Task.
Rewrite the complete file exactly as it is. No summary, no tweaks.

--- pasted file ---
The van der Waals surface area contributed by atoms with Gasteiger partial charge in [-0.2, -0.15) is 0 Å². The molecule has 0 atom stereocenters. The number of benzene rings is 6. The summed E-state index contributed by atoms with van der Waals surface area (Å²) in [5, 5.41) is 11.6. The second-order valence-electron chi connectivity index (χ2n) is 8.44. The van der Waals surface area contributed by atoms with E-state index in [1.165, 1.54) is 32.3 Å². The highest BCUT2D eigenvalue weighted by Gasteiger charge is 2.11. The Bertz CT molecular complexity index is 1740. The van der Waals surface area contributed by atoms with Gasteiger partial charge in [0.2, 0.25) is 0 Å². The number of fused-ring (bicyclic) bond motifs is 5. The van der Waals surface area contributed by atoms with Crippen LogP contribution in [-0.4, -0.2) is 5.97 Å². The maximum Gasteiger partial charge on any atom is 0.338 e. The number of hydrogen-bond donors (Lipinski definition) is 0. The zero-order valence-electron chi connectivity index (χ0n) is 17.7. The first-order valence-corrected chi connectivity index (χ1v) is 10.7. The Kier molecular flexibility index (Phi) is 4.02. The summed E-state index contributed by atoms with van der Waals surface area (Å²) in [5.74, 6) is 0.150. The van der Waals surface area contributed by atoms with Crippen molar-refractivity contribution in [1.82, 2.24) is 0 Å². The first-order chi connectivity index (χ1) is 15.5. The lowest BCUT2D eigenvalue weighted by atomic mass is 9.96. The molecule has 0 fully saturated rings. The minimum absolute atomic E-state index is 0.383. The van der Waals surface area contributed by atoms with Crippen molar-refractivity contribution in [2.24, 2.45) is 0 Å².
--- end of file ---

The van der Waals surface area contributed by atoms with Gasteiger partial charge in [-0.2, -0.15) is 0 Å². The molecule has 0 atom stereocenters. The number of benzene rings is 6. The summed E-state index contributed by atoms with van der Waals surface area (Å²) in [5, 5.41) is 11.6. The second-order valence-electron chi connectivity index (χ2n) is 8.44. The van der Waals surface area contributed by atoms with E-state index in [1.165, 1.54) is 32.3 Å². The highest BCUT2D eigenvalue weighted by Gasteiger charge is 2.11. The Bertz CT molecular complexity index is 1740. The van der Waals surface area contributed by atoms with Gasteiger partial charge in [0.2, 0.25) is 0 Å². The number of fused-ring (bicyclic) bond motifs is 5. The van der Waals surface area contributed by atoms with Crippen LogP contribution in [-0.4, -0.2) is 5.97 Å². The maximum Gasteiger partial charge on any atom is 0.338 e. The number of hydrogen-bond donors (Lipinski definition) is 0. The zero-order valence-electron chi connectivity index (χ0n) is 17.7. The first-order valence-corrected chi connectivity index (χ1v) is 10.7. The Kier molecular flexibility index (Phi) is 4.02. The summed E-state index contributed by atoms with van der Waals surface area (Å²) in [5.74, 6) is 0.150. The van der Waals surface area contributed by atoms with Crippen molar-refractivity contribution in [1.82, 2.24) is 0 Å². The first-order chi connectivity index (χ1) is 15.5. The lowest BCUT2D eigenvalue weighted by atomic mass is 9.96. The molecule has 0 fully saturated rings. The minimum absolute atomic E-state index is 0.383. The van der Waals surface area contributed by atoms with Crippen molar-refractivity contribution in [2.24, 2.45) is 0 Å².